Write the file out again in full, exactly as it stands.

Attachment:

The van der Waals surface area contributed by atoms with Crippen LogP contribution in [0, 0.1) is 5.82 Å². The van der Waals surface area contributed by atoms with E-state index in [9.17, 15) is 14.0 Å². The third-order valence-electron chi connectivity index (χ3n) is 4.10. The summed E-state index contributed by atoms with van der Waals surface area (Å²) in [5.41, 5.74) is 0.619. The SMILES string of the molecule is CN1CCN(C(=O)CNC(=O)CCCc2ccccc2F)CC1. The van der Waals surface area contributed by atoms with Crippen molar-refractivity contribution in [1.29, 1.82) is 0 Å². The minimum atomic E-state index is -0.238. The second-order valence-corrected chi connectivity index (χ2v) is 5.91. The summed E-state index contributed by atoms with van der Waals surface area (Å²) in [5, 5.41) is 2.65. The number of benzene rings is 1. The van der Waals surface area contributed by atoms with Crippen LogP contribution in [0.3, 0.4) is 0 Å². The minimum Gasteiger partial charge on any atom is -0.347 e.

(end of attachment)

The van der Waals surface area contributed by atoms with Crippen LogP contribution in [0, 0.1) is 5.82 Å². The van der Waals surface area contributed by atoms with E-state index in [9.17, 15) is 14.0 Å². The third-order valence-electron chi connectivity index (χ3n) is 4.10. The summed E-state index contributed by atoms with van der Waals surface area (Å²) in [5.41, 5.74) is 0.619. The SMILES string of the molecule is CN1CCN(C(=O)CNC(=O)CCCc2ccccc2F)CC1. The van der Waals surface area contributed by atoms with Crippen molar-refractivity contribution in [1.29, 1.82) is 0 Å². The minimum atomic E-state index is -0.238. The second-order valence-corrected chi connectivity index (χ2v) is 5.91. The summed E-state index contributed by atoms with van der Waals surface area (Å²) in [5, 5.41) is 2.65. The number of benzene rings is 1. The van der Waals surface area contributed by atoms with Crippen LogP contribution in [0.3, 0.4) is 0 Å². The minimum Gasteiger partial charge on any atom is -0.347 e.